While there are a number malefactors at work here—Peirce names developers of ESG scorecards, proxy advisors, investment advisers, shareholder proponents, non-investor activists and governmental organizations—the primary instigators, she argues, are “non-shareholder activists—the so-called stakeholders—who identify the controversial issues du jour. Other people quickly heed their call to action.” Also substantially at fault are the “self-identified ESG experts that produce ESG ratings. ESG scorers come in many varieties, but it is a lucrative business for the successful ones. The business is a good one because the nature of ESG is so amorphous and the demand for metrics is so strong. ESG is broad enough to mean just about anything to anyone. The ambiguity and breadth of ESG allows ESG experts great latitude to impose their own judgments, which may be rooted in nothing at all other than their own preferences. Not surprisingly then, there are many different scorecards and standards out there, each of which embodies the maker’s judgments about any issues it chooses to classify as ESG.”
Peirce points out that many ratings providers use the data from reports that companies post themselves, but the scoring can be arbitrary, even as the consequences can be serious. An example she gives of arbitrary scoring is that companies may not be credited for conduct that they characterize as a “practice” when the scorer credits only conduct characterized as a “policy.” And a bad rating, she says, “can mean investors shun your stock. When a company has engaged in actual misconduct, this may be the correct result; I am not arguing that any company should get a free pass. When ratings, however, are based on misinformation, the accountability mechanism does not work properly.”
ESG, she reports, is often used, not just in “determining where investment dollars go, but at what cost and on what terms.” Many times, she contends, investment advisers rely on these ESG scorecards to “make decisions about how to vote or what to buy or sell.” While “most investment advisers, in light of their fiduciary duty, want to focus primarily on maximizing the value of their investors’ portfolios, many are also “courting investors, a vocal subset of whom are demanding that their money be invested in accordance with ESG principles.”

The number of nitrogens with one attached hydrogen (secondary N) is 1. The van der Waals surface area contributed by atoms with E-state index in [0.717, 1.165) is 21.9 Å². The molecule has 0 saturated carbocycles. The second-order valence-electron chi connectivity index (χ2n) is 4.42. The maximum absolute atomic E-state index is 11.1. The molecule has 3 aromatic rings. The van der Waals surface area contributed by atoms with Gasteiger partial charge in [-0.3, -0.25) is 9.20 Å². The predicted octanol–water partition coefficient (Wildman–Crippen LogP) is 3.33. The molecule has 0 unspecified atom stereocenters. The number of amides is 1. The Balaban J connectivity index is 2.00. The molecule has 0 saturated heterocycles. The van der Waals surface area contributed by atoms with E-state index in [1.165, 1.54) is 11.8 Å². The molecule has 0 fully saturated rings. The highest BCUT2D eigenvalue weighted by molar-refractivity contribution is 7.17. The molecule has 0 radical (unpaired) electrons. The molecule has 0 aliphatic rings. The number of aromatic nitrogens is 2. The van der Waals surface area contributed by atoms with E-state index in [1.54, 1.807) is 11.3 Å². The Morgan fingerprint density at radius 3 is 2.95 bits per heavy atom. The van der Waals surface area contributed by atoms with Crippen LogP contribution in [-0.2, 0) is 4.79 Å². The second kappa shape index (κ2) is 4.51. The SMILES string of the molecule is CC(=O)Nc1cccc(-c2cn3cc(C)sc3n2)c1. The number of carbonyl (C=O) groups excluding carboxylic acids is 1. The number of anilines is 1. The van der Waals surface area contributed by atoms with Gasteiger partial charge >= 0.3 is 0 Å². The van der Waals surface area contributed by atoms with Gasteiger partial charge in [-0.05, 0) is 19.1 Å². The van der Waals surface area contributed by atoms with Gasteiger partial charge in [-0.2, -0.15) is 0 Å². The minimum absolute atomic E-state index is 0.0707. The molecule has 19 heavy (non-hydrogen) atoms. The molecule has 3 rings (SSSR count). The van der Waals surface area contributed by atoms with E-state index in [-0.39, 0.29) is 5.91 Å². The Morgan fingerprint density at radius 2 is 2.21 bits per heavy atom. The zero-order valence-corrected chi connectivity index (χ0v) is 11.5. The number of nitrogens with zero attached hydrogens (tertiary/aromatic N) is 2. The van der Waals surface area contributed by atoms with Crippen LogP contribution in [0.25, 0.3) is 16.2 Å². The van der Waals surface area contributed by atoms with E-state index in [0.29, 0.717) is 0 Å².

Many of the large investment advisers and asset managers have developed their own internal ESG teams and are “elevating ESG in their decision-making.” In fact, she observes, asset managers, such as BlackRock, have advocated that companies recognize their responsibilities to stakeholders beyond just shareholders—to employees, customers and communities. (See this PubCo post.)
The government also fueled the problem, she contends, when it previously determined that investment advisers that followed a proxy advisor’s recommendations had fulfilled their fiduciary duties, thereby effectively entrenching the use of proxy advisors. (That position was subsequently withdrawn. See this PubCo post.) And proxy advisors, such as ISS and Glass Lewis, have expanded their focus beyond governance issues and “have recently made concerted efforts to expand into environmental and social issues.” To win their approval, companies pay attention to their policies and recommendations.
In addition, a number of shareholder proposals, many of which have been submitted by a small group of shareholders, “have pushed companies to focus on ESG issues. Even perennial favorites, such as executive pay, have received an overhaul and now shareholder proposals seek to tie compensation not to performance metrics such as share price, but to ESG metrics.” (See this PubCo post.) International, state and local regulators have also embraced ESG factors.
As the interest in ESG grows, Peirce contends, there have been increasing questions about the impact of ESG on financial results. So far, she maintains, the results are mixed. At the end of the day, investors are “free to invest their money as they wish, but they can only do so if the peddlers of ESG products and philosophies are honest about the limitations of those products. The collection of issues that gets dropped into the ESG bucket is diverse, but many of them simply cannot be reduced to a single, standardizable score. As beautifully simple as it is, a stark letter A does not always serve to convey the truth. The moral authorities of today, like their puritanical forebears, are motivated by a dream of a better society, but methods matter and so do facts. We ought to be wary of shrill cries from a crowd of self-appointed, self-righteous authorities, even when all they are crying for is a label.”